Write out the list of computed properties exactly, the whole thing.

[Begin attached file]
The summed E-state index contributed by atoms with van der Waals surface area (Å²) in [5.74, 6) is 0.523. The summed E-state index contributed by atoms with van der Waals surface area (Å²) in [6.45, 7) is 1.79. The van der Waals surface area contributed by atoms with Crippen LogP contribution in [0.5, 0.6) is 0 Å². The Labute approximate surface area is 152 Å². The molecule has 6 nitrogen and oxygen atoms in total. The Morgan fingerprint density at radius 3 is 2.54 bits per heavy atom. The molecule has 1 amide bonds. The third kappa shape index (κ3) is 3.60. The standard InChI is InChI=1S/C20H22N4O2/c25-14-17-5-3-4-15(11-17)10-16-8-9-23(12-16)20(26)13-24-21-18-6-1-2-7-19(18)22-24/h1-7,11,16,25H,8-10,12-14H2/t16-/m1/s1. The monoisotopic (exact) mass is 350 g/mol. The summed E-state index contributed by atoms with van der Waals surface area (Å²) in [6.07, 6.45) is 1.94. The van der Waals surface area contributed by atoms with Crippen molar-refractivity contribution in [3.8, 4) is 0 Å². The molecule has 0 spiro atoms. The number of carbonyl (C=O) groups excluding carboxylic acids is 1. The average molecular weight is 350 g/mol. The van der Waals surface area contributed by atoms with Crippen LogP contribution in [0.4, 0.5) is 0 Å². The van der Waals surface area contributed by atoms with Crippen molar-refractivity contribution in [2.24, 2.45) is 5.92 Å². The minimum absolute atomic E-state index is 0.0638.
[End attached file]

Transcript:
The summed E-state index contributed by atoms with van der Waals surface area (Å²) in [5.74, 6) is 0.523. The summed E-state index contributed by atoms with van der Waals surface area (Å²) in [6.45, 7) is 1.79. The van der Waals surface area contributed by atoms with Crippen LogP contribution in [0.5, 0.6) is 0 Å². The Labute approximate surface area is 152 Å². The molecule has 6 nitrogen and oxygen atoms in total. The Morgan fingerprint density at radius 3 is 2.54 bits per heavy atom. The molecule has 1 amide bonds. The third kappa shape index (κ3) is 3.60. The standard InChI is InChI=1S/C20H22N4O2/c25-14-17-5-3-4-15(11-17)10-16-8-9-23(12-16)20(26)13-24-21-18-6-1-2-7-19(18)22-24/h1-7,11,16,25H,8-10,12-14H2/t16-/m1/s1. The monoisotopic (exact) mass is 350 g/mol. The summed E-state index contributed by atoms with van der Waals surface area (Å²) in [6.07, 6.45) is 1.94. The van der Waals surface area contributed by atoms with Crippen molar-refractivity contribution in [3.8, 4) is 0 Å². The molecule has 0 spiro atoms. The number of carbonyl (C=O) groups excluding carboxylic acids is 1. The average molecular weight is 350 g/mol. The van der Waals surface area contributed by atoms with Crippen LogP contribution in [0.4, 0.5) is 0 Å². The van der Waals surface area contributed by atoms with Crippen molar-refractivity contribution in [2.24, 2.45) is 5.92 Å². The minimum absolute atomic E-state index is 0.0638.